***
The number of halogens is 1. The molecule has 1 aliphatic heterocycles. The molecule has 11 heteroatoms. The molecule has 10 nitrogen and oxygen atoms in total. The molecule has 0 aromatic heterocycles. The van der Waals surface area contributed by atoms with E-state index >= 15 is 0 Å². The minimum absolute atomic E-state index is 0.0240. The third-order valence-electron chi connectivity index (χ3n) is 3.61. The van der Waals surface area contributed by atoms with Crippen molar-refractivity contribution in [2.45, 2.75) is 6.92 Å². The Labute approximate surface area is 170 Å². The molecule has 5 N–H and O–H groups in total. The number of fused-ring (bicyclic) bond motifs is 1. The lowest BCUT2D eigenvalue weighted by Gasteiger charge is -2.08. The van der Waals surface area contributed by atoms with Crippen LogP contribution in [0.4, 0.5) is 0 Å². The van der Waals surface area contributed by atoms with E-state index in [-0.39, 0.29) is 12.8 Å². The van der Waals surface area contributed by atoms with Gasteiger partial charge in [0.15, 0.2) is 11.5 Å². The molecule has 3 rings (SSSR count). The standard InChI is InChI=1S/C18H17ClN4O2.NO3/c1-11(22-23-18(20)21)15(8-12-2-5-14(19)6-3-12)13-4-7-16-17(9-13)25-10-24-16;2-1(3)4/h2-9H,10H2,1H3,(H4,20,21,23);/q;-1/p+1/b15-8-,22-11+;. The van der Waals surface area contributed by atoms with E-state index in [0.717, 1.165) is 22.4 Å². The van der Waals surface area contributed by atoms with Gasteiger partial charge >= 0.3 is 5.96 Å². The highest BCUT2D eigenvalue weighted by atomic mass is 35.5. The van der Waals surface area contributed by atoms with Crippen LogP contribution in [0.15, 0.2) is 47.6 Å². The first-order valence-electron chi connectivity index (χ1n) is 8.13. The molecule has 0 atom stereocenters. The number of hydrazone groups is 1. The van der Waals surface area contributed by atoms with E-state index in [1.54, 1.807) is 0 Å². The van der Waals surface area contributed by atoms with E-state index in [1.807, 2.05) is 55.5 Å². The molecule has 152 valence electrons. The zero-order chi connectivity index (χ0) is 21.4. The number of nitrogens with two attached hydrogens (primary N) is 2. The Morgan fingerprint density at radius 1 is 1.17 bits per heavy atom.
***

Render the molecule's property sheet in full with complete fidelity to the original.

The number of halogens is 1. The molecule has 1 aliphatic heterocycles. The molecule has 11 heteroatoms. The molecule has 10 nitrogen and oxygen atoms in total. The molecule has 0 aromatic heterocycles. The van der Waals surface area contributed by atoms with E-state index >= 15 is 0 Å². The minimum absolute atomic E-state index is 0.0240. The third-order valence-electron chi connectivity index (χ3n) is 3.61. The van der Waals surface area contributed by atoms with Crippen molar-refractivity contribution in [2.45, 2.75) is 6.92 Å². The Labute approximate surface area is 170 Å². The molecule has 5 N–H and O–H groups in total. The number of fused-ring (bicyclic) bond motifs is 1. The lowest BCUT2D eigenvalue weighted by Gasteiger charge is -2.08. The van der Waals surface area contributed by atoms with Crippen LogP contribution in [0.4, 0.5) is 0 Å². The van der Waals surface area contributed by atoms with E-state index in [-0.39, 0.29) is 12.8 Å². The van der Waals surface area contributed by atoms with Gasteiger partial charge in [0.15, 0.2) is 11.5 Å². The molecule has 3 rings (SSSR count). The standard InChI is InChI=1S/C18H17ClN4O2.NO3/c1-11(22-23-18(20)21)15(8-12-2-5-14(19)6-3-12)13-4-7-16-17(9-13)25-10-24-16;2-1(3)4/h2-9H,10H2,1H3,(H4,20,21,23);/q;-1/p+1/b15-8-,22-11+;. The van der Waals surface area contributed by atoms with E-state index in [0.717, 1.165) is 22.4 Å². The van der Waals surface area contributed by atoms with Gasteiger partial charge >= 0.3 is 5.96 Å². The highest BCUT2D eigenvalue weighted by atomic mass is 35.5. The van der Waals surface area contributed by atoms with Crippen LogP contribution in [0.15, 0.2) is 47.6 Å². The first-order valence-electron chi connectivity index (χ1n) is 8.13. The molecule has 0 atom stereocenters. The number of hydrazone groups is 1. The van der Waals surface area contributed by atoms with E-state index in [1.54, 1.807) is 0 Å². The van der Waals surface area contributed by atoms with E-state index in [1.807, 2.05) is 55.5 Å². The molecule has 152 valence electrons. The zero-order chi connectivity index (χ0) is 21.4. The number of nitrogens with two attached hydrogens (primary N) is 2. The Morgan fingerprint density at radius 1 is 1.17 bits per heavy atom.